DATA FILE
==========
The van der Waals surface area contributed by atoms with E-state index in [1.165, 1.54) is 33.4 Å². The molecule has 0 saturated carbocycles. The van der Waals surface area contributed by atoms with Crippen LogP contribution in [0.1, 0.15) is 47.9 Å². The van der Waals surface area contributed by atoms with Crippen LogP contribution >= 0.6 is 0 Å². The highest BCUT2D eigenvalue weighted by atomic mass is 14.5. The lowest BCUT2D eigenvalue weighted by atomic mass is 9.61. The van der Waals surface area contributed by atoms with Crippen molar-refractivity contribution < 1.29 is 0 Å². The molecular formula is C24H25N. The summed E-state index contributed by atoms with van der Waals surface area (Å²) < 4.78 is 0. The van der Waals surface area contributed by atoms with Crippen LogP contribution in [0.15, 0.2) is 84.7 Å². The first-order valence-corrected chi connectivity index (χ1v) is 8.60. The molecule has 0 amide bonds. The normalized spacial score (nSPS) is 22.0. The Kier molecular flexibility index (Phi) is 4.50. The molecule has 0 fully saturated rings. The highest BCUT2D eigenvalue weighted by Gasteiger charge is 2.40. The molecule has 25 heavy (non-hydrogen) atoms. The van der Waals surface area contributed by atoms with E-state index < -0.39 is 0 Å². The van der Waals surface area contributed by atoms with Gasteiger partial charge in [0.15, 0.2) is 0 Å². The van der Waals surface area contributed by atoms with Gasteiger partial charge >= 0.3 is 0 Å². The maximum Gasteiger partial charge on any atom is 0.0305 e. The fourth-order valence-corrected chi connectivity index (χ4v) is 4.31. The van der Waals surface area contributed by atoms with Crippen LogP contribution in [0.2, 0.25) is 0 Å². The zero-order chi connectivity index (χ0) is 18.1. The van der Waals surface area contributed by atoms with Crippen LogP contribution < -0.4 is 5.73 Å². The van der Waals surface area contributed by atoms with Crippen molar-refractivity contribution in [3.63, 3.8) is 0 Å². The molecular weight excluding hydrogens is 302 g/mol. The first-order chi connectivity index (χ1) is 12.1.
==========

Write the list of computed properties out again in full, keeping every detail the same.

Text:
The van der Waals surface area contributed by atoms with E-state index in [1.165, 1.54) is 33.4 Å². The molecule has 0 saturated carbocycles. The van der Waals surface area contributed by atoms with Crippen LogP contribution in [0.1, 0.15) is 47.9 Å². The van der Waals surface area contributed by atoms with Crippen LogP contribution >= 0.6 is 0 Å². The highest BCUT2D eigenvalue weighted by atomic mass is 14.5. The lowest BCUT2D eigenvalue weighted by atomic mass is 9.61. The van der Waals surface area contributed by atoms with Crippen molar-refractivity contribution < 1.29 is 0 Å². The molecular formula is C24H25N. The summed E-state index contributed by atoms with van der Waals surface area (Å²) < 4.78 is 0. The van der Waals surface area contributed by atoms with Crippen LogP contribution in [0.15, 0.2) is 84.7 Å². The first-order valence-corrected chi connectivity index (χ1v) is 8.60. The molecule has 0 amide bonds. The normalized spacial score (nSPS) is 22.0. The Kier molecular flexibility index (Phi) is 4.50. The molecule has 0 fully saturated rings. The highest BCUT2D eigenvalue weighted by Gasteiger charge is 2.40. The molecule has 25 heavy (non-hydrogen) atoms. The van der Waals surface area contributed by atoms with E-state index < -0.39 is 0 Å². The van der Waals surface area contributed by atoms with Gasteiger partial charge in [0.15, 0.2) is 0 Å². The van der Waals surface area contributed by atoms with Gasteiger partial charge >= 0.3 is 0 Å². The maximum Gasteiger partial charge on any atom is 0.0305 e. The fourth-order valence-corrected chi connectivity index (χ4v) is 4.31. The van der Waals surface area contributed by atoms with Crippen LogP contribution in [0.2, 0.25) is 0 Å². The zero-order chi connectivity index (χ0) is 18.1. The van der Waals surface area contributed by atoms with Crippen LogP contribution < -0.4 is 5.73 Å². The van der Waals surface area contributed by atoms with Crippen molar-refractivity contribution in [3.63, 3.8) is 0 Å². The molecular weight excluding hydrogens is 302 g/mol. The first-order chi connectivity index (χ1) is 12.1.